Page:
Tough Love Tuesday: The Ever-Evolving Career

 

Last Saturday I spoke at the WE@Brown Women's Empowerment Conference. I asked my social media what I should talk about. I gave them the options of "The Ever-Evolving Career" or "How To Promote Yourself On Social Media And Still Be A Person." Two-thirds voted for the latter, but something in my heart really wanted to talk about how it's ok to have change and uncertainty in your career. I pitched it to the women who asked me to speak at the conference, and they were all for it. Here is the talk I gave. I hope you find something in it that resonates with you.

Let's start at the beginning, and that starts all the way back at the age of four years old. I wanted to be a fashion designer because my mother was a fashion designer. She went to RISD and her Bachelors and Masters in apparel design and education, respectively. At the ripe old age of eight-years-old when I was taking one of my mother's fashion design classes that she taught at RISD, I decided that I did not want to be a fashion designer anymore. I know 8 is a pretty early age to retire, but I felt in my heart it wasn't for me. Around that time I decided that I wanted to be a detective because one of my issues of Disney Adventures Magazine was all about the detectives that month so I decided that's what wanted to be. The following month of Disney Adventures Magazine came out with an issue about magicians, so I decided I want to be a magician. Then I decided that I wanted to be a detective who is also a magician.

When I was 13, I decided that I wanted to be a lawyer, mostly because I did well on a test about the law so naturally, I needed to be a lawyer. When I was 15, I wanted to see an interior designer. I planned on going to RISD for it, but I realized that I would actually have to go for interior architecture and I had to good at math, which I wasn't, so my interior design career ended in 10th grade. Last semester of senior year of high school, I decided I wanted to be a forensic psychologist because I watched Silence of the Lambs and wrote my final paper in my sociology class about serial killers. I applied to the only college I could find that had a forensic psychology department which was in the middle of nowhere Vermont. I got into that college and then quickly my mother realized that I applied to no other colleges and freaked out. I ended up going to Rhode Island College with a major in psychology. The first semester, I took a writing class focused on film which I enjoyed so I switched my major over to film studies where I decided I wanted to be a sports documentary film editor. I liked watching documentaries on HBO, and they always made me cry, so I wanted to be able to make other people cry too.

Like a lot of people just graduating college, ready to take on the world, I immediately started working retail. I worked for Sony Electronics when they had retail stores in malls. Because I got my degree in film, my manager put me in the camera department. Now I actually thought I would've done better in the TV department because I actually knew more about TVs than cameras at the moment (but thankfully I ended up where I did ::foreshadowing::). Two years later, Sony came out with their first DSLR camera, and because I was the camera girl, I had to learn how to work the camera and teach everyone else how to use it. A year later, I left Sony and started working at a local camera store where after 11 months, I got laid off. I had no idea what I was going to do, but I had a camera, and someone said to me "hey, you should take pictures of models" and then I said "that's stupid. Who would ever do that?" but I tried it, and now 10 years later I'm still taking photos.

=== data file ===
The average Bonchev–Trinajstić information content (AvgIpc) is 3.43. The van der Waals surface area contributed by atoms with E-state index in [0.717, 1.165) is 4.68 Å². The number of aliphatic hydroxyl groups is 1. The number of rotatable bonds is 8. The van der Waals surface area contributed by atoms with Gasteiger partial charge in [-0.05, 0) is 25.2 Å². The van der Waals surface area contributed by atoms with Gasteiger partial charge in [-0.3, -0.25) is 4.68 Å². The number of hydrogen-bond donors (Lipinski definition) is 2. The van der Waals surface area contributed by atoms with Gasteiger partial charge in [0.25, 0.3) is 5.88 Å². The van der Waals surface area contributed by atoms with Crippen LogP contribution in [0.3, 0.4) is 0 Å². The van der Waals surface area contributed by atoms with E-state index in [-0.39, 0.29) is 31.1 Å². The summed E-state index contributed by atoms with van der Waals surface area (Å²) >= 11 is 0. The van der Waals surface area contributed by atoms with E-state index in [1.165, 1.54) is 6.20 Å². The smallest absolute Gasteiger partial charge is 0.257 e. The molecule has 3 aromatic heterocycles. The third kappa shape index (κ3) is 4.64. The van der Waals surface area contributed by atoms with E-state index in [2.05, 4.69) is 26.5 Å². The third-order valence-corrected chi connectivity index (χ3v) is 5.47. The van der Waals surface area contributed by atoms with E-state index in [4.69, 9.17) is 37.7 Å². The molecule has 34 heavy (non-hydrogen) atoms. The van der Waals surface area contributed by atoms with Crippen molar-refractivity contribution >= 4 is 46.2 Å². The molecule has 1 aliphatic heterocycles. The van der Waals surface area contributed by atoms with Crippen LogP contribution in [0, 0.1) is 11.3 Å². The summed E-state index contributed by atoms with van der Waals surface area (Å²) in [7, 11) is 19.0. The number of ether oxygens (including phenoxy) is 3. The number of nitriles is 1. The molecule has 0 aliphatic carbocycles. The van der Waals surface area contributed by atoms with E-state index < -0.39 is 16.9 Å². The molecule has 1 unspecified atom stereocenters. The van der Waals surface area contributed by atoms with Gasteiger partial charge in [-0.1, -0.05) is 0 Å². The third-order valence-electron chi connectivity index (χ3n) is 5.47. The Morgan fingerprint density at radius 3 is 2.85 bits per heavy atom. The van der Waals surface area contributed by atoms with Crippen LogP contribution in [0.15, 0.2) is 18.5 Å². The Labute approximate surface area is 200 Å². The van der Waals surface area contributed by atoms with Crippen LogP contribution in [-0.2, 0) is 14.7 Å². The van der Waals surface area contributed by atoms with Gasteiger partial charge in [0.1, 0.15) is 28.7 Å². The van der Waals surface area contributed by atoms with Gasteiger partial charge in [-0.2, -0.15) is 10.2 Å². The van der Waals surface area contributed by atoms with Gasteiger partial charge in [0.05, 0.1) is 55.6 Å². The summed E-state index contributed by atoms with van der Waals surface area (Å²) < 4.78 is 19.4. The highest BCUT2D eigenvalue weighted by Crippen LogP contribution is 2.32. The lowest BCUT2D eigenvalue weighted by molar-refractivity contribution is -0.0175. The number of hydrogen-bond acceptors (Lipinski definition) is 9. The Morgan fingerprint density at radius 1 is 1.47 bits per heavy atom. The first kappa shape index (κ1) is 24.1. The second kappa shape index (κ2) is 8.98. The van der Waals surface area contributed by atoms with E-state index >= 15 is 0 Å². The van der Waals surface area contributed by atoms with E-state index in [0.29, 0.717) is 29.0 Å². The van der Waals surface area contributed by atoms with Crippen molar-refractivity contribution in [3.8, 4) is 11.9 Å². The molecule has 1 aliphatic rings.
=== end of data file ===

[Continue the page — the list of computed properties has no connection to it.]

Let's Tarantino this story and go back again. When I was three years old, my mother said I used to walk around with a cassette tape to my face because I thought it was a camera. She would do a lot of fashion photo shoots and have fashion shows, so I was used to cameras around all the time, plus she was always taking my photo as a kid. When I was in middle school, I used to watch all the shows about fashion models, and I loved watching photo shoots and fashion shows on TV. In college, I got a point-and-shoot camera, and my friends always asked me to take their modeling photos even though I have no idea what I was doing. The signs were always there that I would probably end up being a photographer, but I never noticed it.

At the beginning of my photography career, I photographed alt models which means a lot of crazy hair colors, a lot of piercings, a lot of tattoos, and a whole lot of latex. I moved on to photographing models for modeling agencies in New England and in New York. I then started shooting fashion bloggers and influencers. Then I began snapping small business owners and entrepreneurs which is what I do now. While I was a photographer, I also became the creative director of a spa and beauty e-commerce store for a few years before I quit and slowly devoted my time to photography. Then I decided to launch a branding company with my best friends called The Branding Edit.

I've always been used to the hustle. Financial security? I didn't know her. I always had to put myself out there to get my next job so I could pay bills for the next month. I've never had anyone else there to support me. Uncertainty is a natural feeling for me. I've come to realize it's not like that for other people. I'm 35 years old, and I have people in my life who are in their mid-20s, a few years out of college, and they have no idea what they're doing with their lives, and they are freaking the fuck out. I've had talks with my friends in their 20s, and they are so nervous about not landing that dream job that they're sticking with forever. I was always left confused because I did not understand where all this urgency is coming from. There seems to be a lack of patience happening with our younger generation. I tell them that I'm in my 30s and I don't know what the hell I'm doing and I know people in their 40s and they don't know what they're doing, and spoiler alert: no one knows what they're doing.